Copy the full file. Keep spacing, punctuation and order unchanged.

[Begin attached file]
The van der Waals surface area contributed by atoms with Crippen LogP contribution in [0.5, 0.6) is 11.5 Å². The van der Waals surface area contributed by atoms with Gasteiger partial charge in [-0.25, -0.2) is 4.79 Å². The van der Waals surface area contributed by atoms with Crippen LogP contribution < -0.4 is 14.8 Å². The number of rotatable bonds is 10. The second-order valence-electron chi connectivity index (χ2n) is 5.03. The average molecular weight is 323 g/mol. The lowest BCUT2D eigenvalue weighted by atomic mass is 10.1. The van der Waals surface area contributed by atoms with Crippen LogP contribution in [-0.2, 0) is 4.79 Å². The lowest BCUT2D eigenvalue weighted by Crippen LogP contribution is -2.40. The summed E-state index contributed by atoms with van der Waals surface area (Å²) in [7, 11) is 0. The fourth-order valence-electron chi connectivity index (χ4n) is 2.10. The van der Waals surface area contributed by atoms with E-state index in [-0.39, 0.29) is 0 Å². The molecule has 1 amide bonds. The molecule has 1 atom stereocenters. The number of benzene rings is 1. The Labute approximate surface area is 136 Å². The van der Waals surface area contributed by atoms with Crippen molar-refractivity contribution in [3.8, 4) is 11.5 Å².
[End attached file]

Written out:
The van der Waals surface area contributed by atoms with Crippen LogP contribution in [0.5, 0.6) is 11.5 Å². The van der Waals surface area contributed by atoms with Gasteiger partial charge in [-0.25, -0.2) is 4.79 Å². The van der Waals surface area contributed by atoms with Crippen LogP contribution < -0.4 is 14.8 Å². The number of rotatable bonds is 10. The second-order valence-electron chi connectivity index (χ2n) is 5.03. The average molecular weight is 323 g/mol. The lowest BCUT2D eigenvalue weighted by atomic mass is 10.1. The van der Waals surface area contributed by atoms with Crippen LogP contribution in [-0.2, 0) is 4.79 Å². The lowest BCUT2D eigenvalue weighted by Crippen LogP contribution is -2.40. The summed E-state index contributed by atoms with van der Waals surface area (Å²) in [7, 11) is 0. The fourth-order valence-electron chi connectivity index (χ4n) is 2.10. The van der Waals surface area contributed by atoms with E-state index in [-0.39, 0.29) is 0 Å². The molecule has 1 amide bonds. The molecule has 1 atom stereocenters. The number of benzene rings is 1. The Labute approximate surface area is 136 Å². The van der Waals surface area contributed by atoms with Crippen molar-refractivity contribution in [3.8, 4) is 11.5 Å².